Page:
Ways to Protect Plants from Heat
THE HEAT IS ON!
Make sure your plants survive the summer by protecting them from high temperatures and scorching rays.
Slow & Thorough Preemptive Watering
Begin watering your garden slowly and thoroughly days or even a week before hot weather hits.
Water your trees in the morning or, if you don't have time then, late at night, soaking the ground all around the trunk out to the drip line in order to saturate the root zone.
Water slowly & thoroughly.
Applying water to your garden too quickly will result in run-off, & that won't do your plants a bit of good.
Whether you use a sprinkler system, soaker hoses, drip irrigation or water jugs with holes in them, be sure to water your garden slowly so that the soil soaks up the moisture rather than shedding it.
You want to moisten not only the topsoil but also the root zone, that expanse of soil that extends a foot to 18 inches deep beneath the soil surface.
How do you water your garden?
Check the moisture content of your soil.
How can you tell when you garden needs water?
Different types of soil take up and retain moisture differently. Sandy loam generally drains well, while clay soil holds onto the wet. Most soil, however, is a combination of materials. In other words, your soil probably isn't simply loam or clay or sand.
To make sure that you've watered thoroughly, in a way that will truly benefit your garden, get your hands dirty: stick your fingers down into the ground and check the soil's moisture content before you stop watering.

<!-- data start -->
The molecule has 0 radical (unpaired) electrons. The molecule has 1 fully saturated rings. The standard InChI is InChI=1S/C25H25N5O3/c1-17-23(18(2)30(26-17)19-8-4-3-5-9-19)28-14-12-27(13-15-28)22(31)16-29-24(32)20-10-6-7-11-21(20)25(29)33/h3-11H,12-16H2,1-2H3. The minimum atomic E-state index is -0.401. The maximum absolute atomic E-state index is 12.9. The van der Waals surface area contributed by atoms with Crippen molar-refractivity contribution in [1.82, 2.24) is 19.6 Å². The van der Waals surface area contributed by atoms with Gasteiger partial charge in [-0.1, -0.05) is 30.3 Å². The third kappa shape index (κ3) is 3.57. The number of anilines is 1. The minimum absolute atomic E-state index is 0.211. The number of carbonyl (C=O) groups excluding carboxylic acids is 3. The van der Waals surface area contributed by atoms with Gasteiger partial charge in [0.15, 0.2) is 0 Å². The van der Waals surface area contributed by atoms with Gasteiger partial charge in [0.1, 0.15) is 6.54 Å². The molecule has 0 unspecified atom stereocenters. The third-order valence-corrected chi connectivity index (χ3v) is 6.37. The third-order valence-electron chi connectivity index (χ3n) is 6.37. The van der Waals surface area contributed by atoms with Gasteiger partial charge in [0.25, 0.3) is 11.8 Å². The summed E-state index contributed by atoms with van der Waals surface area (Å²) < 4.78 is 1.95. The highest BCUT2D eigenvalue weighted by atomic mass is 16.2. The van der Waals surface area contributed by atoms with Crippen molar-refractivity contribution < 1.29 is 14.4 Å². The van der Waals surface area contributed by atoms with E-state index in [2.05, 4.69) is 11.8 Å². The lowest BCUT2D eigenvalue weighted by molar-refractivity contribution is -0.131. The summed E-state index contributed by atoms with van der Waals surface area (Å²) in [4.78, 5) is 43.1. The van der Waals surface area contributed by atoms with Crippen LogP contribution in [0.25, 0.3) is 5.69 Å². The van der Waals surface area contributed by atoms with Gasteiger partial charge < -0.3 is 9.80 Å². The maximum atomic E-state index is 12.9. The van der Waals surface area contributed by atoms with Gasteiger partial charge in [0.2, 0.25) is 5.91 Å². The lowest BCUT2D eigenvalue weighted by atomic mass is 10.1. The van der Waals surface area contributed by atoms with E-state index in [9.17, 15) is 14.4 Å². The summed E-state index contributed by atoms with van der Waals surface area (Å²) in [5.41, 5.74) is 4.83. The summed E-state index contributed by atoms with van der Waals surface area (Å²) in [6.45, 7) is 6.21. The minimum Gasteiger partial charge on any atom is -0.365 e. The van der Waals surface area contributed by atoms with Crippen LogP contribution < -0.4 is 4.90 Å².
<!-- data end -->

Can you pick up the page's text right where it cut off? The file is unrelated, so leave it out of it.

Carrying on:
Another way to tell if your garden needs water? Look carefully at your plants. Are the leaves browned and/or curled? Is there leaf loss? Unfortunately, by the time that sort of damage shows, it may be too late to save some plants.
Last week, when the heat index in our area was at 105 every day, we lost a rosemary plant. By the time I noticed its dull color and curling leaves, no amount of water could save it. RIP R. officinalis!
Water in the morning if you can.
- Stay apprised of local weather predictions so you can water thoroughly prior to a heat wave.
- Water early in the morning if possible.
- Water slowly and thoroughly in order to wet not only the topsoil, but also the root zone, encouraging roots to grow deep.
- Don't forget native plants. They may need water, too. Monitor them for signs of heat stress (warm leaves, curled leaves, dull color, etc.)
Slow and thorough watering in the morning is best if you can manage it.
Watering in the morning conserves water. Ordinarily, it's cooler in the morning, and the soil is cool, too, so water won't quickly dissipate through evapotranspiration as it will during the heat of the day.
If temperatures are really up there even in the early hours, you may opt to spray water all over your plants, too, not just on their root zones. Even in a heat wave, however, I tend to avoid wetting the leaves of plants that I know are prone to mildew, including roses, black-eyed Susan and bee balm.